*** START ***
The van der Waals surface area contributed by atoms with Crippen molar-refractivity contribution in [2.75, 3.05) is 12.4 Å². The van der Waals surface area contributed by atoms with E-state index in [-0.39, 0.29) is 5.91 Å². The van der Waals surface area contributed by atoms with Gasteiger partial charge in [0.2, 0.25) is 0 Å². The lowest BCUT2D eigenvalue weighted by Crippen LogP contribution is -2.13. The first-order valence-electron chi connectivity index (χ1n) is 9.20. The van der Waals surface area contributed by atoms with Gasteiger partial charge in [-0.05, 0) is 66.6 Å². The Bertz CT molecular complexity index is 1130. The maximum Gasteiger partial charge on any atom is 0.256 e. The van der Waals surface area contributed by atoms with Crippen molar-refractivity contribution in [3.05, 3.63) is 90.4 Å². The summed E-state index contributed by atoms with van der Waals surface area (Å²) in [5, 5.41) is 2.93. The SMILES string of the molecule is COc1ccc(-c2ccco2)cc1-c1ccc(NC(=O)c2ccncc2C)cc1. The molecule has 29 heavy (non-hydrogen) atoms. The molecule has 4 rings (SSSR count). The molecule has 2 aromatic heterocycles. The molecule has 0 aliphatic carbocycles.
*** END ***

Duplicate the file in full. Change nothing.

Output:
The van der Waals surface area contributed by atoms with Crippen molar-refractivity contribution in [2.75, 3.05) is 12.4 Å². The van der Waals surface area contributed by atoms with E-state index in [-0.39, 0.29) is 5.91 Å². The van der Waals surface area contributed by atoms with Gasteiger partial charge in [0.2, 0.25) is 0 Å². The lowest BCUT2D eigenvalue weighted by Crippen LogP contribution is -2.13. The first-order valence-electron chi connectivity index (χ1n) is 9.20. The van der Waals surface area contributed by atoms with Gasteiger partial charge in [-0.05, 0) is 66.6 Å². The Bertz CT molecular complexity index is 1130. The maximum Gasteiger partial charge on any atom is 0.256 e. The van der Waals surface area contributed by atoms with Crippen molar-refractivity contribution in [3.05, 3.63) is 90.4 Å². The summed E-state index contributed by atoms with van der Waals surface area (Å²) in [5, 5.41) is 2.93. The SMILES string of the molecule is COc1ccc(-c2ccco2)cc1-c1ccc(NC(=O)c2ccncc2C)cc1. The molecule has 29 heavy (non-hydrogen) atoms. The molecule has 4 rings (SSSR count). The molecule has 2 aromatic heterocycles. The molecule has 0 aliphatic carbocycles.